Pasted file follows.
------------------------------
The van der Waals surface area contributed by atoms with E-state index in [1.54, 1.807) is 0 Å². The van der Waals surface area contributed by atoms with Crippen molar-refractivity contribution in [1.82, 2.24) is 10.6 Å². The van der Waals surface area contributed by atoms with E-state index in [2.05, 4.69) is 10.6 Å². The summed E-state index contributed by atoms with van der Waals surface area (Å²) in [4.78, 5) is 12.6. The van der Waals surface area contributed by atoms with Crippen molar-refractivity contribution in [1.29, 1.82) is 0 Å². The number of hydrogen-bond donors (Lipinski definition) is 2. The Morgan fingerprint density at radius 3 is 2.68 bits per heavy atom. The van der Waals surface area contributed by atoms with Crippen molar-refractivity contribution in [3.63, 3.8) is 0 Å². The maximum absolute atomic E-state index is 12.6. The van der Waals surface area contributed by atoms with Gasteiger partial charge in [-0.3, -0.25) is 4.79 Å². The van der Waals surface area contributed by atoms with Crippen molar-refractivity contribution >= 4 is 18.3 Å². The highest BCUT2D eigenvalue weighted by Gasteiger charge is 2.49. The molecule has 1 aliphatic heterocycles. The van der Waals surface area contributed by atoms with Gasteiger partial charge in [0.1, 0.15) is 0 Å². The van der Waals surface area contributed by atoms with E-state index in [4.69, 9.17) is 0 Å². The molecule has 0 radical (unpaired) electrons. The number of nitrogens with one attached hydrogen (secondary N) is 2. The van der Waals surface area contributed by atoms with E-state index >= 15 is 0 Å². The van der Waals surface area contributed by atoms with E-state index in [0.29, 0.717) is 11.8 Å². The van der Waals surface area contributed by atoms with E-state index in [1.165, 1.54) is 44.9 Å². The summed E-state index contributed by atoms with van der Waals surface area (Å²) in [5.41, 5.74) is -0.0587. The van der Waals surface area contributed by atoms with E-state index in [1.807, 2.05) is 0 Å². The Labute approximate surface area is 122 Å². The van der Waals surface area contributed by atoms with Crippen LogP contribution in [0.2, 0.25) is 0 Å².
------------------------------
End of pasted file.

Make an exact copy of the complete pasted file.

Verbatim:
The van der Waals surface area contributed by atoms with E-state index in [1.54, 1.807) is 0 Å². The van der Waals surface area contributed by atoms with Crippen molar-refractivity contribution in [1.82, 2.24) is 10.6 Å². The van der Waals surface area contributed by atoms with E-state index in [2.05, 4.69) is 10.6 Å². The summed E-state index contributed by atoms with van der Waals surface area (Å²) in [4.78, 5) is 12.6. The van der Waals surface area contributed by atoms with Crippen molar-refractivity contribution in [1.29, 1.82) is 0 Å². The number of hydrogen-bond donors (Lipinski definition) is 2. The Morgan fingerprint density at radius 3 is 2.68 bits per heavy atom. The van der Waals surface area contributed by atoms with Crippen molar-refractivity contribution in [3.63, 3.8) is 0 Å². The maximum absolute atomic E-state index is 12.6. The van der Waals surface area contributed by atoms with Gasteiger partial charge in [-0.3, -0.25) is 4.79 Å². The van der Waals surface area contributed by atoms with Crippen molar-refractivity contribution >= 4 is 18.3 Å². The highest BCUT2D eigenvalue weighted by Gasteiger charge is 2.49. The molecule has 1 aliphatic heterocycles. The van der Waals surface area contributed by atoms with Gasteiger partial charge in [0.1, 0.15) is 0 Å². The van der Waals surface area contributed by atoms with E-state index in [4.69, 9.17) is 0 Å². The molecule has 0 radical (unpaired) electrons. The number of nitrogens with one attached hydrogen (secondary N) is 2. The van der Waals surface area contributed by atoms with E-state index >= 15 is 0 Å². The van der Waals surface area contributed by atoms with E-state index in [0.29, 0.717) is 11.8 Å². The van der Waals surface area contributed by atoms with E-state index in [1.165, 1.54) is 44.9 Å². The summed E-state index contributed by atoms with van der Waals surface area (Å²) in [5.41, 5.74) is -0.0587. The van der Waals surface area contributed by atoms with E-state index in [1.807, 2.05) is 0 Å². The Labute approximate surface area is 122 Å². The van der Waals surface area contributed by atoms with Crippen LogP contribution in [0.2, 0.25) is 0 Å².